8 April 2011- Eight months after floods forced Saleemullah
Adeel and his family to abandon their home in Pakistan’s
southern Punjab city of Muzaffargarh, the road to recovery
has proved rough for this landless farmer.
The wheat he planted on 10 acres (four hectares) leased from
a large landowner at an annual fee of US$118 per acre (0.4
hectares) is doing well, and Saleemullah hopes for a good
crop because weather conditions so far have been good. Near
his house, which is now partially repaired, there are neat
rows of vegetables, and a few hens feed in the yard. But he
has little else to be happy about.
“I bought wheat seed and fertilizer after selling the
jewellery we had purchased for my elder daughter’s wedding,
which was scheduled for this month,” Saleemullah told IRIN.
“Now it has been postponed [yet] I have used up all my
savings and my two sons, who worked on fish farms, have lost
The July-September 2010 floods destroyed hundreds of fish
farms in the Muzaffargarh area, according to media reports,
leaving many, like Saleemullah’s sons, out of work.
But Saleemullah’s problems do not end here. Since he did not
own the land he farmed, he was not awarded compensation by
the provincial government, which gave landowners seed and
fertilizer. “The landlord we lease from claimed he needed
[the seed and fertilizer] for his own lands,” he said.
Cotton crop destroyed
Other people, too, have suffered. “I have earned nothing for
months because the cotton crop was destroyed, and factories
which crush the cotton seed to extract oil did not employ us
this time as they usually do,” said Ahsan Akhtar, 30, whose
wife was not hired this year as a cotton-picker.
Across the country, people have continued to live with
losses incurred during the floods, even as they attempt to
recover, but this is proving tough. “My youngest child, aged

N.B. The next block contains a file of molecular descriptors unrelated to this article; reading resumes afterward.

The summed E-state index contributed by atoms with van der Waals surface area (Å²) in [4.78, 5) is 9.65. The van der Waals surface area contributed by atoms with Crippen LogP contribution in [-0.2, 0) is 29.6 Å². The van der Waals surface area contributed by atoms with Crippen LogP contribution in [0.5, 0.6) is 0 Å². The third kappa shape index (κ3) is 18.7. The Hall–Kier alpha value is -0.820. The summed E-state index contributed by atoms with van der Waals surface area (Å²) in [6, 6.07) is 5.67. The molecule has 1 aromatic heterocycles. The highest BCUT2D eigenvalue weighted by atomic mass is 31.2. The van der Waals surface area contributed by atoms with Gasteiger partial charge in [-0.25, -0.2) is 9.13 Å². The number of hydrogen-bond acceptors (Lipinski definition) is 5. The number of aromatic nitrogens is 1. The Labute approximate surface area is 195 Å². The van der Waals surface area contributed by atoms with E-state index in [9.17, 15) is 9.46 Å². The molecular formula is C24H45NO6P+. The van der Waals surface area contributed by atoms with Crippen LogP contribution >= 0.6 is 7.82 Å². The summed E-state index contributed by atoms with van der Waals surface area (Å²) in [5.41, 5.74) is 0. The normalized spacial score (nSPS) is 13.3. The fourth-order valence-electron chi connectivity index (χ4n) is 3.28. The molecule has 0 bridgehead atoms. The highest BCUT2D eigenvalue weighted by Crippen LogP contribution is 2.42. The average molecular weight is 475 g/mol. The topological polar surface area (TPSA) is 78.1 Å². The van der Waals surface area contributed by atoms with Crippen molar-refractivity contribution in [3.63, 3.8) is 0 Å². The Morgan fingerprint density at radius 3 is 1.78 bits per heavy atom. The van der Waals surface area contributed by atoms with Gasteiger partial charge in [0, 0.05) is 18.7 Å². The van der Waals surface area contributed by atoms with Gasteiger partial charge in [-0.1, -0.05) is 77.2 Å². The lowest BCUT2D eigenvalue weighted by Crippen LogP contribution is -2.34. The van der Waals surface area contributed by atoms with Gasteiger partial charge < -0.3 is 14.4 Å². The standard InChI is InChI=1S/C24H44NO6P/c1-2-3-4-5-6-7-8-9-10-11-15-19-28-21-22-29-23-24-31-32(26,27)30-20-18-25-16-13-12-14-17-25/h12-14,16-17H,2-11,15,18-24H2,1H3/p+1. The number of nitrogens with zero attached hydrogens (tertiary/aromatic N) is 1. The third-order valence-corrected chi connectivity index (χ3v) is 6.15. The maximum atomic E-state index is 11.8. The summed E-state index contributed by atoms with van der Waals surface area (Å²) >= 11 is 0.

six months, has had diarrhoea for nearly a month,” said
Sanober Bibi, 25. “The health workers who used to visit
early on after the floods no longer come, and the medicine
given by the local midwife did him no good at all.” There is
no clinic in their village.
On 6 April Neva Khan, country director of the UK Charity
Oxfam, pointed fingers at the government, telling reporters
that a delay on the part of the government to provide a
“reconstruction strategy” had resulted in delays in urgent
rebuilding and recovery work. In some cases this had “barely
started even eight months after the disaster”, he said.
A government official refuted that claim. "The
rehabilitation phase was started some months ago," Ahmed
Kamal, spokesman for the National Disaster Management
Authority, told IRIN. A Sindh government official, who
preferred anonymity, said a "desperate lack of funds" was
holding up recovery in the province, but "progress was
slowly being made".
Lack of shelter, drinking water
Last year, the law was changed with many functions
previously conducted by the centre, devolved to provinces.
This has complicated reconstruction planning, aid workers
said. For example, in many flood-hit areas in the provinces
of Khyber Pakhtunkhwa, Sindh and Balochistan, people still
According to a survey conducted for Oxfam by the Pakistani
NGO Free and Fair Election Network, 70 percent of
flood-affected people are also seeking jobs. “People want
jobs, not handouts,” Khan added.
On 31 March, the UN Office for the Coordination of
Humanitarian Affairs (OCHA) said the floods, which affected
more than 18 million people, had left behind a wave of
sickness and destruction that has still to recede, even as
the water dries up. An OCHA fact sheet said shelter and
clean drinking water were still required. Many people were
also still suffering from diseases.
In many flood-hit areas, pools of water in low-lying areas
have become rubbish dumps. “This adds to the spread of
disease, and dirty water sometimes contaminates clean
supplies used for drinking purposes,” Rafia Ali, a doctor,
“The floods have vanished off TV screens; only limited
amounts of aid are reaching survivors - but the havoc caused
by one of the biggest natural disasters in the country’s
history continues, with no end yet in sight,” he added.
That view was shared by Ibrahim Mughul, chairman of
Pakistan’s Agriculture Council. "The agricultural losses
caused by the floods were devastating,” he told IRIN.
“Recovery will take a long time.”